Evans didn’t complain and waited for an opening, which arrived on Monday in Chicago, where the short-handed Wizards were without Mason — who was waived after having season-ending surgery on his left index finger in order to make room for D-League call-up Morris Almond. Evans crashed through the crack and scored 14 points to help lead the Wizards to a stunning 87-84 comeback win over the Bulls at United Center.
“I’ve never been through this before, where I’ve actually sat out so many games with seemingly no opportunity to play,” said Evans, who has played in just 19 games this season. “Not to sound all Tebow-ish, but I’ve been praying a lot, maturing a lot and I’m glad I was able to stay professional and continue to help these guys when the moment came. Just took advantage of it.”
Evans was rewarded for his patience and the Wizards were rewarded for his diligence. Evans had 10 points in the fourth quarter, including a baseline jumper and corner three-pointer during a 13-0 run that allowed the Wizards to turn an 11-point deficit into a 70-68 lead. He then broke a 75-all tie with a three-point play and then played lock-down defense on Bulls sharpshooter Kyle Korver, refusing to let him get a basket in the period and limiting him to one field goal attempt.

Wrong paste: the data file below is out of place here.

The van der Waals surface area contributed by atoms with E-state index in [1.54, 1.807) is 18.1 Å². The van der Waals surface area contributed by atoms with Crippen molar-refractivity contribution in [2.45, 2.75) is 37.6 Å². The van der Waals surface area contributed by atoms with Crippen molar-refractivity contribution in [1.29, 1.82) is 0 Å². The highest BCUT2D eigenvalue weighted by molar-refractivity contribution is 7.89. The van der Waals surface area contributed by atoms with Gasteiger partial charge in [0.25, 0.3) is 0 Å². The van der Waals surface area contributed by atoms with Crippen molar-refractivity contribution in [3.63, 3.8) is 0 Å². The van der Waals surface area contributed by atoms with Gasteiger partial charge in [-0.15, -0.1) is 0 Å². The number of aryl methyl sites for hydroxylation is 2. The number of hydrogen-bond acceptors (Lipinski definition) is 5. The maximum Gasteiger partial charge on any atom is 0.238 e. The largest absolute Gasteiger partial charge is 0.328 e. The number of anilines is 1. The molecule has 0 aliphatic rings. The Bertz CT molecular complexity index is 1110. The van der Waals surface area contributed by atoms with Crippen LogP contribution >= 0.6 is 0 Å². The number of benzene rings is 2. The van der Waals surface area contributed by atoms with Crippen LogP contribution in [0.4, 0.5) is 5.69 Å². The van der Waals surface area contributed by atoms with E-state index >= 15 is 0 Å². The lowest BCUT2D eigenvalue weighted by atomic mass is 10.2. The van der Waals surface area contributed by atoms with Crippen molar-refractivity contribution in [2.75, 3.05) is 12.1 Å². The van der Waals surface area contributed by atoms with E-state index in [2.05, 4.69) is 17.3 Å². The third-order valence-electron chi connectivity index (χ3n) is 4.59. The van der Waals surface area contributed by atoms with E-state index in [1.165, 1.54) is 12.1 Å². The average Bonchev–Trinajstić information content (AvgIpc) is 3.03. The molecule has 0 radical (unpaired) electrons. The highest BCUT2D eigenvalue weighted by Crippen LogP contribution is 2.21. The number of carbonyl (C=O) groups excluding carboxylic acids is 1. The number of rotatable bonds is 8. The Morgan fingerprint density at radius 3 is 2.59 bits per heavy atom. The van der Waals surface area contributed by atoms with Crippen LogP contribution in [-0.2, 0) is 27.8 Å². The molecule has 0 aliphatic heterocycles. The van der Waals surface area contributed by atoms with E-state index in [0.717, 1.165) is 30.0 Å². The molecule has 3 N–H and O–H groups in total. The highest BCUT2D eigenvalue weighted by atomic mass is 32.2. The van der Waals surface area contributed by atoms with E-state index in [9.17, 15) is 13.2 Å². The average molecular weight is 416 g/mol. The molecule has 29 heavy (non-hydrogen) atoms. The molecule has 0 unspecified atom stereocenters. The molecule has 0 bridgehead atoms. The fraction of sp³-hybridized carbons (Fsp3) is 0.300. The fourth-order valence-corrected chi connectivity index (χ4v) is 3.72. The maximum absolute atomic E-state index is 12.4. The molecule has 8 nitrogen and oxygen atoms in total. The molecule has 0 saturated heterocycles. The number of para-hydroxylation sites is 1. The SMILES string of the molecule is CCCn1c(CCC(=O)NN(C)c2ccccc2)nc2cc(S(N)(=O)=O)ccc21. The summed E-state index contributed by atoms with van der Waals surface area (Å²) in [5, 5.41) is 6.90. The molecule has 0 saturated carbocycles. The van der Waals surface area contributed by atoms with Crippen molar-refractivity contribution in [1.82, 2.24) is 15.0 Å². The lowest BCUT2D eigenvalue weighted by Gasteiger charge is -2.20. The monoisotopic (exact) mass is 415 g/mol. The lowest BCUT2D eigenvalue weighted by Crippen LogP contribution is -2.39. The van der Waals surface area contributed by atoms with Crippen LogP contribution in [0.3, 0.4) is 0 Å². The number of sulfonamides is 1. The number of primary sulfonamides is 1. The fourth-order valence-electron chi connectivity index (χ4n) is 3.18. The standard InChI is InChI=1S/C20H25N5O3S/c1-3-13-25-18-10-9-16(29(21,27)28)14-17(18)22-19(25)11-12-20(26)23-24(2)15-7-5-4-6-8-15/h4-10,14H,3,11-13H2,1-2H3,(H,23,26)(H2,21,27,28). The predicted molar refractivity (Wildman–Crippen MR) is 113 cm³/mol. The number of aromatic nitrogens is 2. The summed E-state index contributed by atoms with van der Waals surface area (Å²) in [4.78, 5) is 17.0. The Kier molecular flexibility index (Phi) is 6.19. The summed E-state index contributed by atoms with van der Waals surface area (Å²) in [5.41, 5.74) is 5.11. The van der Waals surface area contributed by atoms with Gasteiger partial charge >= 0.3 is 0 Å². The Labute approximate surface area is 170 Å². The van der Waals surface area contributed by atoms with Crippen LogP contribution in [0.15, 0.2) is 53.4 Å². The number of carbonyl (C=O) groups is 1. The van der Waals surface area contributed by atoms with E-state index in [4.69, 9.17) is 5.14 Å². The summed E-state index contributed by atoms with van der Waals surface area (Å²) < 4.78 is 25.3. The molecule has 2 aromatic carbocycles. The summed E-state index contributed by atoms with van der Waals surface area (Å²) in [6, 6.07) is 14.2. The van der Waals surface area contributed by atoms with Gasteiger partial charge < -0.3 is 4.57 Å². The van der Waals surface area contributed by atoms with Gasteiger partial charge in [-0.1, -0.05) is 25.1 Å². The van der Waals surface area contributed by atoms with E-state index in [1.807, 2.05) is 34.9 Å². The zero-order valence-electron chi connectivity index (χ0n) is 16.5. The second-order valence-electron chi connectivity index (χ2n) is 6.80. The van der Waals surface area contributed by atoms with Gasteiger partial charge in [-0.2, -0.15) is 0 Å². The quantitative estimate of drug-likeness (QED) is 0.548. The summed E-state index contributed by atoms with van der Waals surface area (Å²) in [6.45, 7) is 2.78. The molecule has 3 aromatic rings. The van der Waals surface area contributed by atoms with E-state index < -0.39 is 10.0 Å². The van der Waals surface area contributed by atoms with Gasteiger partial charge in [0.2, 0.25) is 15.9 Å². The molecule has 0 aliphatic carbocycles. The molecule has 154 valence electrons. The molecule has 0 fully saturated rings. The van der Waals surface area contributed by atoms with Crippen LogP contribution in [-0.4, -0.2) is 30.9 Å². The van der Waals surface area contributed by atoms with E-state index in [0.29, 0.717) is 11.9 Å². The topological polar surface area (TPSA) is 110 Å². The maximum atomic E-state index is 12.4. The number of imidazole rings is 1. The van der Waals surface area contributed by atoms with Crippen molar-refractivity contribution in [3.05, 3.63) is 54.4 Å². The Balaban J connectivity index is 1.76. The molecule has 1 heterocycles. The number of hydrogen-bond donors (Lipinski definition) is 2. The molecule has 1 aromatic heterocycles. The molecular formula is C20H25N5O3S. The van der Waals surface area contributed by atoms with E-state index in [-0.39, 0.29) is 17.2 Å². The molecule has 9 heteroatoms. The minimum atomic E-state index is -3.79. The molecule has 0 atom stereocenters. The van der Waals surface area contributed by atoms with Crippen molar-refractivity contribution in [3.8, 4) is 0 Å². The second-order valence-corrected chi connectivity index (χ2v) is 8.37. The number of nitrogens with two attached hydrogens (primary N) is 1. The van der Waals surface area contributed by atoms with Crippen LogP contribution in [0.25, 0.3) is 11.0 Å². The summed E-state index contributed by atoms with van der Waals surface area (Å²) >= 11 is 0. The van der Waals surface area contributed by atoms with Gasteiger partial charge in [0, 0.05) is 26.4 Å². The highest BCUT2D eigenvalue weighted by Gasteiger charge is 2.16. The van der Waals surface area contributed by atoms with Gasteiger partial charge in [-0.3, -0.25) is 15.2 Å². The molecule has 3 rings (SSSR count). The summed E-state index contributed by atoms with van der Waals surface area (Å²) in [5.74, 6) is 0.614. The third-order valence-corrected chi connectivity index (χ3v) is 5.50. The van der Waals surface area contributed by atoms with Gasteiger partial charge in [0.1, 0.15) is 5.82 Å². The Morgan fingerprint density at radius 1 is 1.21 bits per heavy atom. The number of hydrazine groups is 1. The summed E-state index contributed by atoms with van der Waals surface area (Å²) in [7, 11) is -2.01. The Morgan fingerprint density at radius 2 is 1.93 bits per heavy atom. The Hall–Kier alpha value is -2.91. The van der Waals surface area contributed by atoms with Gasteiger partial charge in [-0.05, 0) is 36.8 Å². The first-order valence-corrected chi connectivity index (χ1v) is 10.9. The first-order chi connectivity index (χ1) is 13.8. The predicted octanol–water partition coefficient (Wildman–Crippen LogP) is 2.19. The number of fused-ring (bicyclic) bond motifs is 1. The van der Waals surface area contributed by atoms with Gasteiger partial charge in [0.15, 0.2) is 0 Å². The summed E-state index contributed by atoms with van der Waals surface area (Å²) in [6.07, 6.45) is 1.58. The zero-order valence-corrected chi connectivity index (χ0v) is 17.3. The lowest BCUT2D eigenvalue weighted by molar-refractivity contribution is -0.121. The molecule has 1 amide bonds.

And with 30 seconds remaining, Evans also stole an errant pass from Bulls center Joakim Noah
that set up John Wall’s decisive free throws.
“That’s what you call professional,” said Coach Randy Wittman. “He has not gotten a lot of time because of where we’re at, with the young guys we have. But with Mase going down and Morris not knowing anything . . . that’s what a professional is.”
Evans will accept the praise but admitted that sitting out so much time has been hard. He recently sat for a season-high stretch of 11 straight games before being handed some token minutes in Saturday’s loss to Cleveland.
“It’s difficult, but it’s not that difficult when they communicate, and our organization has done a great job with me, letting me know what my role is and my expectations are. And then, it’s a matter of me, as a player, if I can accept that role or not,” he said. “This is all happening to me at the right stage in my career. I wasn’t always as mature.”
Averaging the fewest minutes (12.2) and points (3.9) since his rookie season, Evans said he isn’t totally disappointed with how this season has turned out. He understands how he has helped fill the disconnect between the coaching staff and a younger generation of player.